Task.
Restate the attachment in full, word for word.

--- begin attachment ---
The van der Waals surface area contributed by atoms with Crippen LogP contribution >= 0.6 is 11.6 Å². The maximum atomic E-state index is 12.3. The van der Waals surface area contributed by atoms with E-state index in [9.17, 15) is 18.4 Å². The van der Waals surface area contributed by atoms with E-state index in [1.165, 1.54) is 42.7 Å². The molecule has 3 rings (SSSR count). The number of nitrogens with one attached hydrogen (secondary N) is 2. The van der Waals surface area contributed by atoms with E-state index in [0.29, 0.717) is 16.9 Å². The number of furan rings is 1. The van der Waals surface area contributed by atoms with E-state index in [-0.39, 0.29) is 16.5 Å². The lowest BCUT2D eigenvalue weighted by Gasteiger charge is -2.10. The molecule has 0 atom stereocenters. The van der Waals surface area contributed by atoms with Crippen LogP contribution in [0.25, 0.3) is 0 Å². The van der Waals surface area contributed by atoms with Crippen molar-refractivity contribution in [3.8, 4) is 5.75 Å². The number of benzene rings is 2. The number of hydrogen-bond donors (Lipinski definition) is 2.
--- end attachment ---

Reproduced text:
The van der Waals surface area contributed by atoms with Crippen LogP contribution >= 0.6 is 11.6 Å². The maximum atomic E-state index is 12.3. The van der Waals surface area contributed by atoms with E-state index in [9.17, 15) is 18.4 Å². The van der Waals surface area contributed by atoms with E-state index in [1.165, 1.54) is 42.7 Å². The molecule has 3 rings (SSSR count). The number of nitrogens with one attached hydrogen (secondary N) is 2. The van der Waals surface area contributed by atoms with E-state index in [0.29, 0.717) is 16.9 Å². The number of furan rings is 1. The van der Waals surface area contributed by atoms with E-state index in [-0.39, 0.29) is 16.5 Å². The lowest BCUT2D eigenvalue weighted by Gasteiger charge is -2.10. The molecule has 0 atom stereocenters. The van der Waals surface area contributed by atoms with Crippen LogP contribution in [0.25, 0.3) is 0 Å². The van der Waals surface area contributed by atoms with Crippen molar-refractivity contribution in [3.8, 4) is 5.75 Å². The number of benzene rings is 2. The number of hydrogen-bond donors (Lipinski definition) is 2.